First ever class of lacrosse freshmen at Kent prepare for their Senior Day


Sophomore midfielder Abby Jones [27] cradles the ball during the women’s lacrosse game on Mar. 8, 2020. Kent State University women’s lacrosse team lost to University of Cincinnati 25-8. 

Jacob Shondel, Reporter

When seniors Megan Kozar, Abby Jones and Madison Rapier came to KSU in 2019, they had no upperclassmen to show them what Division I lacrosse was all about.

The first season of varsity lacrosse for them and Kent State was challenging, but coach Brianne Tierney’s experience helped make obstacles easier to overcome.

“Not having any upperclassmen to ask for advice was very difficult at first,” Kozar said. “We had to lean on each other and just become really good listeners. We had to learn everything on our own.”

On Saturday, they’ll play their final home game as seniors when Kent State takes on second-place Central Michigan at 1 p.m. at Dix Stadium.

Rapier said being the first class in the program allowed them to create their own identity.

“We were able to create our own culture,” she said. “We were just learning everything on the fly, and at the end of the day, I think it was able to bring all of us that much closer.”

Every practice their freshman year was a competition, Jones said.

“Everyone was the same age, and no one had their position guaranteed,” she said. “We knew that there were no outside expectations on us that year, but we still had an expectation for ourselves.”

Unlike her young players, this was not Tierney’s first time starting a lacrosse program at the collegiate level.

In 2010 she coached the first season of women’s lacrosse at Lebanon Valley College in 25 years, bringing back a program which was discontinued in 1985.

“I was able to learn from my time at Lebanon Valley that [the coaches] had to become the seniors on the team,” she said. “We had to teach them how to pack a bag for a road trip, making sure everyone had the correct equipment with them. Everyone asked so many questions, and that’s all I could ask for.”

On Feb. 10, 2019, KSU played its first game.

“It’s a day we seniors will remember,” Kozar said. “When Abby Jones scored the first goal, it was the moment it all felt real to me.”

“Once I scored, it was the moment all of the work we had put in was worth it,” Jones said.

Jones would go on to lead the team in scoring for three seasons. Her 103 career goals are the most in program history.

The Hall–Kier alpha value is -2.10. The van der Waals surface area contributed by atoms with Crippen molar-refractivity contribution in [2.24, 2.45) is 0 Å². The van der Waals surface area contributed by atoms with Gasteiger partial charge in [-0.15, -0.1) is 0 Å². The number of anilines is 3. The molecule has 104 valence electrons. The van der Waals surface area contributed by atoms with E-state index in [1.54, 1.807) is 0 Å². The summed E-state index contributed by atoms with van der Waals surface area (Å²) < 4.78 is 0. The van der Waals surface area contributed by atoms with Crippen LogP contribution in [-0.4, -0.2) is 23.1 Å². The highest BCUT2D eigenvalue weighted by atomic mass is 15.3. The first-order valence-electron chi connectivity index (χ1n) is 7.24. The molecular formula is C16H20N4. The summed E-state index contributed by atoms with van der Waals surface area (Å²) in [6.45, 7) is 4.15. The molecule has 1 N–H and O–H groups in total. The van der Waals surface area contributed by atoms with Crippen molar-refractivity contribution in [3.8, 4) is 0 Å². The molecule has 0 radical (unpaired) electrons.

Nine players have remained on the team since 2019.

“To be a part of the first class that started the program is an awesome feeling,” Kozar said. “All kinds of lessons were learned throughout my time here. I’m proud and thankful that I had this opportunity.”

Jones called it “a very rewarding experience.”

“We’ve seen this program from the very beginning to what it is today,” she said. “I’m honored to be in that first class because not everyone can say they started a Division I program.”

Setting the standard for future players is what Rapier said she has enjoyed most.

“There was no culture when we came into this program,” she said. “Each year, we have established what it will be like to be a part of this program.

“Staying at an elite level and challenging everyone in every practice will make this program great.”

Jones, Kozar and Rapier have all become the leaders they wish they had as freshmen.

Rapier says she’s enjoyed “just telling (younger players) what the game of college lacrosse is like.”

“Helping them manage their time on and off the field is all something I wish I had when I was in their shoes,” she said.

The team’s second season was cut to six games when the season was cancelled due to the COVID-19 pandemic.

“It’s hard enough to start a program, and when you add in the pandemic, everything just came to a stop, and we’re left waiting for that next season,” Rapier said.

The NCAA gave athletes an extra year of eligibility following that aborted season, and at least Jones and Kozar plan to take advantage of it.

“It’s another year to play the sport I love,” said Jones, who plans to work on her master’s in business administration. “I look forward to being back out on the field.”

Kozar said that she just didn’t want to leave yet.

“I’ve made such good bonds with everyone on the team, and I’m not ready to give that up yet,” she said. “I get another chance to play, so why not?”

Rapier, who has battled injuries over the past year, is faced with a tough decision.

“I just don’t think I can physically do it,” she said. “I would love to stay here and play another year, but with the injuries, which have been reoccurring, I just don’t think that it would be a great idea.”

After facing CMU, the Flashes will then wrap up the season with games at Youngstown State and Detriot Mercy, two teams they’ll be battling for a spot in the conference tournament.

Kent State (5-9, 2-5 in the Mid-American Conference) is currently in fourth place in the six-team MAC. The top four teams will make the tournament, which begins May 5.

Jacob Shondel is a reporter. Contact him at [email protected].